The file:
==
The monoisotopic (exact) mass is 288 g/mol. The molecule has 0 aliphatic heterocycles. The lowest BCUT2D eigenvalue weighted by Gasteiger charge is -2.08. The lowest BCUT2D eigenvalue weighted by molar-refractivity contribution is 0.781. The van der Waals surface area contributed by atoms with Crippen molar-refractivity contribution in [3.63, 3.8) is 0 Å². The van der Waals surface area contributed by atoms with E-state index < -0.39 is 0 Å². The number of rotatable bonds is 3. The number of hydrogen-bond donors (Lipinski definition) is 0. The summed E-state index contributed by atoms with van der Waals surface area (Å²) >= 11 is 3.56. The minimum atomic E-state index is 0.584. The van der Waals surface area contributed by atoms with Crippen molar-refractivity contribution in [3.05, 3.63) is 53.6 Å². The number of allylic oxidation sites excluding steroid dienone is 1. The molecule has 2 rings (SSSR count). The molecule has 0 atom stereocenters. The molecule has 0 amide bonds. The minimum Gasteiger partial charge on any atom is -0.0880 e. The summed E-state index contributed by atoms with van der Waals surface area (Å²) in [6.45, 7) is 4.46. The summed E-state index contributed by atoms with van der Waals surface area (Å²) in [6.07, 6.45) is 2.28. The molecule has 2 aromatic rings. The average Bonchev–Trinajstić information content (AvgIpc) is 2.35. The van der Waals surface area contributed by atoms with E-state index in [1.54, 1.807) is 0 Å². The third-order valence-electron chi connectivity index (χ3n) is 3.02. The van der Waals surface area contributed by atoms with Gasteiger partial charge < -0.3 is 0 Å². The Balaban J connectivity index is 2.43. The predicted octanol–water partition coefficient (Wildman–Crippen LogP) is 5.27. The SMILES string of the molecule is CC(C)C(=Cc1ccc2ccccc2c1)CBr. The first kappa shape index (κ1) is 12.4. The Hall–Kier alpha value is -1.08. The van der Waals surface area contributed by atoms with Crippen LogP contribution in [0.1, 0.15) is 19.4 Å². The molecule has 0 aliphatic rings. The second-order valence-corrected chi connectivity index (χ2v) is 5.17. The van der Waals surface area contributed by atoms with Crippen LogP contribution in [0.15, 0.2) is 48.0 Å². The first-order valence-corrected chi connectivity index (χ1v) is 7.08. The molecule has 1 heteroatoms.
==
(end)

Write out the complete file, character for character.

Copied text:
The monoisotopic (exact) mass is 288 g/mol. The molecule has 0 aliphatic heterocycles. The lowest BCUT2D eigenvalue weighted by Gasteiger charge is -2.08. The lowest BCUT2D eigenvalue weighted by molar-refractivity contribution is 0.781. The van der Waals surface area contributed by atoms with Crippen molar-refractivity contribution in [3.63, 3.8) is 0 Å². The van der Waals surface area contributed by atoms with E-state index < -0.39 is 0 Å². The number of rotatable bonds is 3. The number of hydrogen-bond donors (Lipinski definition) is 0. The summed E-state index contributed by atoms with van der Waals surface area (Å²) >= 11 is 3.56. The minimum atomic E-state index is 0.584. The van der Waals surface area contributed by atoms with Crippen molar-refractivity contribution in [3.05, 3.63) is 53.6 Å². The number of allylic oxidation sites excluding steroid dienone is 1. The molecule has 2 rings (SSSR count). The molecule has 0 atom stereocenters. The molecule has 0 amide bonds. The minimum Gasteiger partial charge on any atom is -0.0880 e. The summed E-state index contributed by atoms with van der Waals surface area (Å²) in [6.45, 7) is 4.46. The summed E-state index contributed by atoms with van der Waals surface area (Å²) in [6.07, 6.45) is 2.28. The molecule has 2 aromatic rings. The average Bonchev–Trinajstić information content (AvgIpc) is 2.35. The van der Waals surface area contributed by atoms with E-state index in [1.54, 1.807) is 0 Å². The third-order valence-electron chi connectivity index (χ3n) is 3.02. The van der Waals surface area contributed by atoms with Gasteiger partial charge < -0.3 is 0 Å². The Balaban J connectivity index is 2.43. The predicted octanol–water partition coefficient (Wildman–Crippen LogP) is 5.27. The SMILES string of the molecule is CC(C)C(=Cc1ccc2ccccc2c1)CBr. The first kappa shape index (κ1) is 12.4. The Hall–Kier alpha value is -1.08. The van der Waals surface area contributed by atoms with Crippen LogP contribution in [0.1, 0.15) is 19.4 Å². The molecule has 0 aliphatic rings. The second-order valence-corrected chi connectivity index (χ2v) is 5.17. The van der Waals surface area contributed by atoms with Crippen LogP contribution in [0.15, 0.2) is 48.0 Å². The first-order valence-corrected chi connectivity index (χ1v) is 7.08. The molecule has 1 heteroatoms.